East African countries at high risk of debt distress again

EAC countries at risk of debt distress
EAC countries at risk of debt distress

The African Forum and Network on Debt and Development (AFRODAD) has warned East African countries of the eminent risk of debt distress if no action taken, this comes as the regional total debt stock shows an incremental trend from 2010 to 2017. The total debt stock from EAC countries excluding South Sudan was at $16, 404 billion in 2010 and increased to $45,086 billion in 2017.

“The risks are increasing much faster because we are close to the levels that were there before the HIPICs process because the needs are huge,” said Fanwell Kenala Bokosi the executive director of AFRODAD.

Public debt in the EAC region has been on an upward trajectory in the last decade. At the beginning of the current millennium, EAC countries had a very high debt and all countries except Kenya were classified as Heavily Indebted Poor Countries (HIPCs).

The Heavily Indebted Poor Countries (HIPC) Initiative and the Multilateral Debt Relief Initiative (MDRI) are comprehensive approaches to reducing the external public debt of qualifying countries. These countries must pursue macroeconomic and structural reform programs and have implemented a poverty reduction strategy.

Burundi, Rwanda, Tanzania and Uganda are the EAC countries that have received the full amount of debt relief for which they are eligible under HIPC and MDRI.

Following several rounds of debt forgiveness under the HIPC and Multilateral Debt Relief Initiative (MDRI), debt levels went down significantly from an average of 89.4% of GDP in 2002 to 26% in 2009. However there have been buildup of debt levels since the last rounds of debt forgiveness, with now the average debt estimated at 47.5% of GDP in 2018.

Among the factors causing the high risks of debt distress in East Africa are the huge demand in infrastructure projects and increased interest rates that were lower because of the recovery of the global financial market, and now are getting higher hence the repayment costs are expected to be higher.

“Those countries which borrowed on international bond markets the interest rate now is much higher than were borrowed in 2007,” said Mr. Bokosi.

Since 2010 the sub regional debt stock has been rising steeply mainly driven by Kenya and Tanzania who have been borrowing heavily from international and domestic markets.

In 2010 Burundi was indebted with $382 million and by 2017 the figures hiked to $425 million, Kenya was indebted with 6,989 billion (2010) and by 2017 the debt hiked to $22,275 billion. Rwanda was indebted $759 million in 2010 and by 2017 the country was indebted with 2,821 billion.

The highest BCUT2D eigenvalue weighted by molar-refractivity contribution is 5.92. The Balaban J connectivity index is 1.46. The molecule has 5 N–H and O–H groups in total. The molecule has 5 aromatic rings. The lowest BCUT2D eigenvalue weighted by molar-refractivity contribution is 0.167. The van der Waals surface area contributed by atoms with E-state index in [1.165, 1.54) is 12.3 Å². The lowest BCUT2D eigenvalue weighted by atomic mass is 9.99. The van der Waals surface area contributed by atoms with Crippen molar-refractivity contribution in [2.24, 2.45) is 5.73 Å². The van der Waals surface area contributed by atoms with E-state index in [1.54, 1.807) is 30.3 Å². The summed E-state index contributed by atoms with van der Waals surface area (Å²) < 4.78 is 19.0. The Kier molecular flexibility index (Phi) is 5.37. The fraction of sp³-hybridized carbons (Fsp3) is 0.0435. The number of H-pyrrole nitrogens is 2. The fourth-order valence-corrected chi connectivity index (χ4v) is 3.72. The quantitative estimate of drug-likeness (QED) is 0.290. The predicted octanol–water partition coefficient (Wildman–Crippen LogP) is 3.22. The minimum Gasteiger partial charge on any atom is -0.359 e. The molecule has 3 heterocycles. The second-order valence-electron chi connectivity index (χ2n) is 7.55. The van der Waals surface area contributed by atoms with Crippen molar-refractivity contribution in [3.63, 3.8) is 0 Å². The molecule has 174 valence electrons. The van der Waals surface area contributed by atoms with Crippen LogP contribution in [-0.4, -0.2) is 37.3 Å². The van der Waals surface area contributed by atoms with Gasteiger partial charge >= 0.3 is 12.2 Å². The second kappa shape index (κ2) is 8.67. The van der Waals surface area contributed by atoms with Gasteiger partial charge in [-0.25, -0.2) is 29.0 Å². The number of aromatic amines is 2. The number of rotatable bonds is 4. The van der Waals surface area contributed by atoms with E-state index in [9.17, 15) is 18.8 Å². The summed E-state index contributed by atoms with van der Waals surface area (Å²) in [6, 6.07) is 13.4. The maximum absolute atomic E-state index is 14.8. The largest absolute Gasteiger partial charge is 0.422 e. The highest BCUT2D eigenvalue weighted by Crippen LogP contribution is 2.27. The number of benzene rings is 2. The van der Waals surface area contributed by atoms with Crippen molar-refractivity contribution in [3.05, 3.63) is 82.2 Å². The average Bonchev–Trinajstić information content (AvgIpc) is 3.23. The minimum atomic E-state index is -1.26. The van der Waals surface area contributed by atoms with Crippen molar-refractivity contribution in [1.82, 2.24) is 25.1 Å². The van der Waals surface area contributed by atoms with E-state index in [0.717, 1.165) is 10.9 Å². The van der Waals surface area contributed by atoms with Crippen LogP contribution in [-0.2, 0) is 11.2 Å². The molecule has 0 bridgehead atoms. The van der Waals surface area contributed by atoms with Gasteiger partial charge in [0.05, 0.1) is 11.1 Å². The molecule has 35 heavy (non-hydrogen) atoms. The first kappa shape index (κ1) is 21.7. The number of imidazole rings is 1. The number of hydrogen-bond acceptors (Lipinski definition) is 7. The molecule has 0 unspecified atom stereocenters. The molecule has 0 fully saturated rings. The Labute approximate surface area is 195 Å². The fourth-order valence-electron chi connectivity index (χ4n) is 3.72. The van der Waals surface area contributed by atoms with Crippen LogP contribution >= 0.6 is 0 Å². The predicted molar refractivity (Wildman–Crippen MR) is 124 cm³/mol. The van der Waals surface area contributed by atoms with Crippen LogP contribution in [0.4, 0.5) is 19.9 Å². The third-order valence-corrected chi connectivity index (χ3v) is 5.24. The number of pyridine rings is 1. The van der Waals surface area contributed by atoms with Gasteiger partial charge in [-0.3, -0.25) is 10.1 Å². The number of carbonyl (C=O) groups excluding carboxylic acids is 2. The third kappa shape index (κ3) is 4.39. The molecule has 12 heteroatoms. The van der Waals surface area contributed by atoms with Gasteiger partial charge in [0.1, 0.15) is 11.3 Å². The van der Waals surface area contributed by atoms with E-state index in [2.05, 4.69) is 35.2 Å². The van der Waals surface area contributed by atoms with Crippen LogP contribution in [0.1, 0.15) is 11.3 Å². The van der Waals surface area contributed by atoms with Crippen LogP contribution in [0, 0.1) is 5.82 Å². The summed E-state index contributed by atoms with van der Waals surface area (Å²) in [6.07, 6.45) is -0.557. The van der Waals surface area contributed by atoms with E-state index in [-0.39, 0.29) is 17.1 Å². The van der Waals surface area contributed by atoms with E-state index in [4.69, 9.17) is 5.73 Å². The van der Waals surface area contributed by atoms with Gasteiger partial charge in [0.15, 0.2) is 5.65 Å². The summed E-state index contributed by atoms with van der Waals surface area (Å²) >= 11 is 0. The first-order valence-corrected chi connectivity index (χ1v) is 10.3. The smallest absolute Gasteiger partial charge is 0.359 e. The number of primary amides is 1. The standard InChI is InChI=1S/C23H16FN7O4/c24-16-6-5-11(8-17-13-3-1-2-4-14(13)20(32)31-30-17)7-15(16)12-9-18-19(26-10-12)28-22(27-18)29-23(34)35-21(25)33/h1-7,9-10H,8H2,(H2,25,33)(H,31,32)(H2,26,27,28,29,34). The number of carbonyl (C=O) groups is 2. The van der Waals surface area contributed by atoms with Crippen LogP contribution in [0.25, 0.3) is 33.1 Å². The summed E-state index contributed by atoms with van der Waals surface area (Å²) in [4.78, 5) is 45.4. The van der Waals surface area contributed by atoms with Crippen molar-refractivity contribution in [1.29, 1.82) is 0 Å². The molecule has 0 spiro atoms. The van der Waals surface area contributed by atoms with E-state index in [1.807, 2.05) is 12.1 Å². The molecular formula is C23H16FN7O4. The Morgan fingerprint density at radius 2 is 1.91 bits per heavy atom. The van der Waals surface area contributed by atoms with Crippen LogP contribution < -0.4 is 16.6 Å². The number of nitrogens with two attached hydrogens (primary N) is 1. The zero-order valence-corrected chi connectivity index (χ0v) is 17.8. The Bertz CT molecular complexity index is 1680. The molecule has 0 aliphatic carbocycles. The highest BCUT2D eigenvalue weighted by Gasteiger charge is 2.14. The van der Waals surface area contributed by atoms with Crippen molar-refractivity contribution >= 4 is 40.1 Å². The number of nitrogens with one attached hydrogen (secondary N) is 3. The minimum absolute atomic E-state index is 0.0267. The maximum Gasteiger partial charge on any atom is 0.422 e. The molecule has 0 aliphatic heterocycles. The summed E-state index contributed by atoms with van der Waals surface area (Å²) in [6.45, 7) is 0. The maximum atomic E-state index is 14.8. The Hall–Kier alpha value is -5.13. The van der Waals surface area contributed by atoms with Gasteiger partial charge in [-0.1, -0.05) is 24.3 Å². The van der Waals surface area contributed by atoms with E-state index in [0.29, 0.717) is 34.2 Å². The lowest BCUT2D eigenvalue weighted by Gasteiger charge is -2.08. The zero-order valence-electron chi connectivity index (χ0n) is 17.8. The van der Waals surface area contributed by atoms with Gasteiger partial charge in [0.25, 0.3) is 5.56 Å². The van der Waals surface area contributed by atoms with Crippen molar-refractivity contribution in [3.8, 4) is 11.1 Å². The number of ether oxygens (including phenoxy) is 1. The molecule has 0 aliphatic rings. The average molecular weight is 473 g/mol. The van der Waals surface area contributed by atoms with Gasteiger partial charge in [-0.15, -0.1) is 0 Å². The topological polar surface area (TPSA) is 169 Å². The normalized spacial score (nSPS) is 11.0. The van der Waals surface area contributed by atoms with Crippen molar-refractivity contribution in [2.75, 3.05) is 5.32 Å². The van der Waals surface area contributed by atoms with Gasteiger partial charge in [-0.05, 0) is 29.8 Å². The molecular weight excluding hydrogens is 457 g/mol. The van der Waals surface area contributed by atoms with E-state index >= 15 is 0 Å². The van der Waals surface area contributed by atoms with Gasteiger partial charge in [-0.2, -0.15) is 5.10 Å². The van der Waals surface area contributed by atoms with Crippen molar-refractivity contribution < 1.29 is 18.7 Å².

Tanzania’s debt in 2010 was at $5,601 billion increased to $12,659 billion by (2017) and Uganda debt was at $2,673 billion in 2010 to $6,906 billion in 2017.

The period between 2006 and 2009 saw declines in public debts across the EAC which was mainly driven by the relief, at the end of 1998 Tanzania external debt stood at $ 5 billion larger than Tanzania’s estimated GDP. By the end of 2000 the external debt had increased to $ 7.9 billion.

According to the AFRODAD lack of debt management capacity with weak debt management systems still persists in the East African member states.

“all the electoral and governance systems we currently have are a source of problems in terms of governance… as long as a person has been sponsored by foreign country that person will not rule in favor of the people but to please those who put him or her in government,” said Paul Musamali a law maker from Uganda.

The major drivers of public debts in East Africa includes the infrastructure deficits as most countries still have a huge infrastructure bottle necks, and the pressure to resolve these deficits push governments to borrow heavily as is the case in countries which still can access to concessional debt.

According to the AFRODAB Tanzania’s debt may become worse if the country’s parliament do not take charge in scrutinizing borrowing and enforce for transparency, currently there is no constitutional or legal requirements that gives powers to Tanzanian law makers on scrutinizing loans and transparency on loans contract.

Burundi and South Sudan are the two east African countries who are at a very high risk of debt distress, and declared incapable of paying the public debt and external debt. Uganda is the only country in East African Community with no risk of debt distress.

The increase in public debt in developing countries has raised concerns about public debt sustainability among policy makers, analysts and international financial institutions.

In Africa15 countries that are at high risk of debt distress which includes Burundi, Angola, Namibia, Ethiopia, Ghana, Sierra Leone, Gabon, Chad, Cameroon, Cape Verde, DRC, Djibouti, Mauritania, Zambia and Seychelles.

In order for the implementation of the EAC Monetary Union protocol, there is need for at least three partner states to achieve the convergence criteria, the EAMU ceiling on gross public debt is 50 percent of GDP in present value terms while the target on the fiscal deficit including grants is at 3 percent of GDP.

Most East African countries are still under convergence criteria threshold with the exception of Kenya. Which exceeded the 50% threshold in 2016 and has continued to be in the breach since then. Other member states are still below the threshold and can be able to comply with the debt criterion by the 2021 EAMU protocol deadline.

Despite the debt to GDP ratio being still low in some EAC countries the medium term debt sustainability analysis by the IMF showed that debt can quickly become unsustainable in the face of increased macro financial shocks.


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